"Do not go where the path may lead. Go instead where there is no path and leave a trail."

Wednesday, May 25, 2011

They're Just LAZY

Lazy: (adjective) averse or disinclined to work, activity, or exertion; indolent.

In the past couple of days, I have heard no less than half a dozen people use the word "lazy" in regards to their children, usually in the context of:

Oh my kids could never homeschool, they're too lazy. Or, unschooling wouldn't work for us, because my kids are too lazy. Or, I tried giving my kids more freedom, but they are just. too. lazy.

When I was in school, I was one of those students who did the absolute bare minimum I needed to do in order to maintain my honor roll GPA. I rarely did homework, crammed for tests the night before (or not at all) and essentially coasted through four years of high school. When I got home from school, I took a nap nearly daily. When I was done with my nap, I sat. When I was done sitting, I got a snack and I sat some more. Was I lazy? No, what I was was tired. I was mentally and physically spent from eight hours of tedious boredom, of being forced to sit through classes that did not interest me nor match my learning style.

A friend of mine, a very kind hearted and intelligent soul, had a terrible time in school. He was always failing one class or another, believed himself to be stupid, and had parents who continually chided him for being LAZY. "I know you could do better in school, if only you weren't so lazy." He wasn't stupid, and he wasn't lazy. He simply wasn't in the right learning environment for his needs. Today, this friend works 50+ hours in an upper-management position, and takes exquisitely good care of his house, his wife and his three young children. Does that sound like someone who is lazy?

Calling a child - any child - who is in traditional school lazy is categorically unfair. Maybe the child is bored. Maybe the child is unchallenged. Maybe the child is interested in something else. Maybe the child learns best in a different fashion than the "norm." Maybe the child is simply a round peg trying to fit into a square hole, and maybe the child is flat-out exhausted from any or all of the above.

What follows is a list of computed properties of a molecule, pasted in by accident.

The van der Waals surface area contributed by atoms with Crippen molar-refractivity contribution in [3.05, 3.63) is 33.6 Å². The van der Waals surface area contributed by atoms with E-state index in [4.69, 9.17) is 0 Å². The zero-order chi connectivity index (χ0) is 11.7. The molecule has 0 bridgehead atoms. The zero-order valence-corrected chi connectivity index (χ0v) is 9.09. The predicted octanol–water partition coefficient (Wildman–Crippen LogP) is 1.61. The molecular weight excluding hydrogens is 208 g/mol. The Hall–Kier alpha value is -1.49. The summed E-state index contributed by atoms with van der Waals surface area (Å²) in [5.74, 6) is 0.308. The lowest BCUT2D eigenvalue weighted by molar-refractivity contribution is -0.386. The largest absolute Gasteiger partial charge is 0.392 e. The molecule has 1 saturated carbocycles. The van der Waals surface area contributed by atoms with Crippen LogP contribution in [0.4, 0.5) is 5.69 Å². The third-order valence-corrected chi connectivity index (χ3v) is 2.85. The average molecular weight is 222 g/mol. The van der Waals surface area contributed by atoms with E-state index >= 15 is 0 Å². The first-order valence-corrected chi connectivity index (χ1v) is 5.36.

As for children who are unschooled? Equally unfair, for a multitude of reasons. When given the freedom to live and learn, all of us... children and adults alike... will vacillate between periods of work, and periods of play. Times for physical activity, and times for quiet reflection. Moments of labor, and moments of rest. These activities may lead from one to another in the course of a day, or a week, or a month, as a person's needs and seasons change.

Not fitting into someone else's current idea of "productive" is not laziness.

We can't open people up and see what's going on inside of them. Those quiet moments, those "lazy" moments, may very well be huge times of growth and learning for the individual going through them... whether that person is watching TV, playing a computer game, reading a book, or sitting in a chair and staring at a wall. When my children are choosing to engage in a period of "downtime," no matter how long it may last, I don't deem them lazy any more than I deem myself lazy if I spend an hour catching up on Facebook, or watch The Biggest Loser instead of cleaning the kitchen counters, or get so involved with other projects that I let the laundry sit in the dryer (or sometimes the washer) for three days straight.

I don't doubt for a second that when a person is truly given the freedom to choose that 1) a period of what may look like laziness is in fact a normal, and healthy!, part of the learning experience, and 2) that it will be followed by an equally normal and healthy period of what society deems as productive work... whether it's physical labor, problem solving, reading, writing, researching, or creating.

Unschoolers work hard and play hard. They recognize that learning and living are not two separate things, and that there is knowledge to be gained from all situations (even the ones that may look to an outsider like they are doing "nothing.") And at the end of the day, being able to embrace that realization is very much the opposite of laziness.

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